Daintree Rainforest is the oldest tropical rainforest on Earth!

When visiting North Queensland, the famous Daintree Rainforest is one must-see place to check out.

This World Heritage-listed rainforest is the oldest living rainforest in the World.  Add this to your trip to North Queensland.

About the Daintree Rainforest

Between Cooktown and Cairns, the Greater Daintree region sits. The Coral Sea borders the rainforest north of the Daintree River.  The Greater Daintree Area is a little over 1200 square kilometres.  Over the years, around 5 to 6 per cent of the forest has been cleared for agriculture.

Starting from Mt Carbine, the Daintree River is one hundred and forty kilometres in length areas of this river plunge as high as one thousand metres over a distance of five to eight kilometres before the swift flows directly into the Coral Sea.

Dominated by thriving vegetation of ferns, cycads and mosses, the Daintree Rainforest is believed to be about 120 million years old.

Recycling plant

Along the rainforest floor, a recycling machine is in action.  With a process that takes between two and three months to break down trees, branches, and leaves.

Up to 10 tonnes of litter per hectare fall each year

Wood cockroaches and beetles move into the freshly dead wood, allowing the fungi to enter and begin the decay process.

Next, the animals, including whitetail rats and striped possums, move in to tear the wood to pieces searching for insect larvae.

Billions of minute organisms play an essential role in processing the litre.

The result is a nutrient-rich dark organic humus

Rainforest birds also play an essential role in the recycling process as fern wrens, scrub fowl and bush turkeys continually turn the rainforest litter over, searching for food such as small animals and insects.

Bizarre and beautiful fungi play one of the most critical roles in recycling.

Once a plant is dead or injured, the fungi spore moves in to bring on the death of plants and trees.

Queensland’s wet tropics boast the highest concentration of ferns in Australia, and more than half of the 430 Australian species occur here, and 46 of those in the Daintree Rainforest.


Daintree Rainforest canopy

North Queensland’s wet tropics region has the most extraordinary diversity of cycads in Australia and the most extraordinary diversity of significant groups of cycads anywhere.  The giant cycad, ‘Lepidozomia Hopei’, can reach a height of 20 metres and grows throughout the Daintree lowland rainforest.

The giant or king fern grows to a height of four metres.

Animals and reptiles

Bennet’s tree kangaroo inhabits both upland and lowland of the rainforest on the north side of the Daintree River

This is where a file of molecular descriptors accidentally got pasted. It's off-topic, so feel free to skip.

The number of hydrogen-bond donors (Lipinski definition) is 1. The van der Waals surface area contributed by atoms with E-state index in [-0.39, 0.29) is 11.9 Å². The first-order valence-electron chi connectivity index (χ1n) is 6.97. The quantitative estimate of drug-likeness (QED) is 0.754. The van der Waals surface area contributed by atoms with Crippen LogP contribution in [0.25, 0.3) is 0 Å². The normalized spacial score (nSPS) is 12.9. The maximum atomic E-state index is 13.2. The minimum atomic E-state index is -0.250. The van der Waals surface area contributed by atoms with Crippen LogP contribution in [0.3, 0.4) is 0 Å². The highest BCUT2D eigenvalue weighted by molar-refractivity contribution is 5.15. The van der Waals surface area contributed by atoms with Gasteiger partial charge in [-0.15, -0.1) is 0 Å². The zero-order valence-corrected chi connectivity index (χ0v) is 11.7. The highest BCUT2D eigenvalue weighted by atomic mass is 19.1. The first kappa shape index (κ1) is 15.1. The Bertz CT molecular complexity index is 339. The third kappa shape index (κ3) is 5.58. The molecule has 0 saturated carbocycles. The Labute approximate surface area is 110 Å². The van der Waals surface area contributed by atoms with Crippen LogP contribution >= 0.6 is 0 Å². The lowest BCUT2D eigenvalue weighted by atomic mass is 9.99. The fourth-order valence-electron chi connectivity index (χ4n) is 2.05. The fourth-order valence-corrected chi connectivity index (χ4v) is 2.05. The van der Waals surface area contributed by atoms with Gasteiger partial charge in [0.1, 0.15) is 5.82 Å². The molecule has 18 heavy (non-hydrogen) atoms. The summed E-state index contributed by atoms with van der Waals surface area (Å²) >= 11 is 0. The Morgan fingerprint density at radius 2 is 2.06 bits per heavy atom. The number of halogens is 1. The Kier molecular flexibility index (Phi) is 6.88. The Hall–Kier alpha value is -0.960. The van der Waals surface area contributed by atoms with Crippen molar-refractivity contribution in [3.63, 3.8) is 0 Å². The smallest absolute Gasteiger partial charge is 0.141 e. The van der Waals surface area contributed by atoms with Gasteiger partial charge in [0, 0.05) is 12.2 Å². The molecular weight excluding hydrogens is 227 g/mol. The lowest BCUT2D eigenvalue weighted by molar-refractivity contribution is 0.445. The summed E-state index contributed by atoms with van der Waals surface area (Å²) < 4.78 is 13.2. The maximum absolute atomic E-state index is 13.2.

Musky rat kangaroos and long nose bandicoots are Daintree River ringtails, and both the Bennett and the Lumholtz’s tree-kangaroo live north of the Daintree River.   Small numbers of spotted-tailed Quoll are found in the lowlands of the Daintree Rainforest.

Frogs, birds, fish and bats live in this amazing ancient rainforest.  It’s a fascinating destination.

Beautiful Beaches

While you are here, there are excellent beaches to check out, including Noah Beach, Cow Bay Beach and Thornton’s Beach.

You can also visit Cape Tribulation Beach, Myall Beach and Coconut Beach for more swimming and sunbathing opportunities.


Boardwalks provide picnicking facilities for a perfect afternoon of hiking and exploring this famous rainforest.

Things to do

Daintree Rainforest tours are varied, and some fantastic budget options include all the main attractions.   While you are visiting, taking a boat tour down the Daintree River, looking for crocodiles and other wildlife is necessary.

The Daintree Rainforest hosts extensive boardwalks through the national park.

Discover the Daintree Rainforest
Dubuji Boardwalk

While exploring the Daintree Rainforest, stop by the Bat House at Cape Tribulation.

Afterwards, stop by the Daintree Ice Cream Company for homemade ice cream to make your mouth water.

To make the most of your time visiting the Daintree Rainforest, you can go fishing, take joy flights and even walk the rainforest at night to view the nocturnal wildlife.

If you’d like to stay in the rainforest instead of expensive hotels, even accommodations are available for visiting Cairns on a budget.

The Daintree Rainforest offers many rustic campgrounds for camping in the rainforest.

Here you will find inexpensive cabins, lodges and other affordable options for staying in the rainforest.

Next, see the Great Barrier Reef from Cape Tribulation.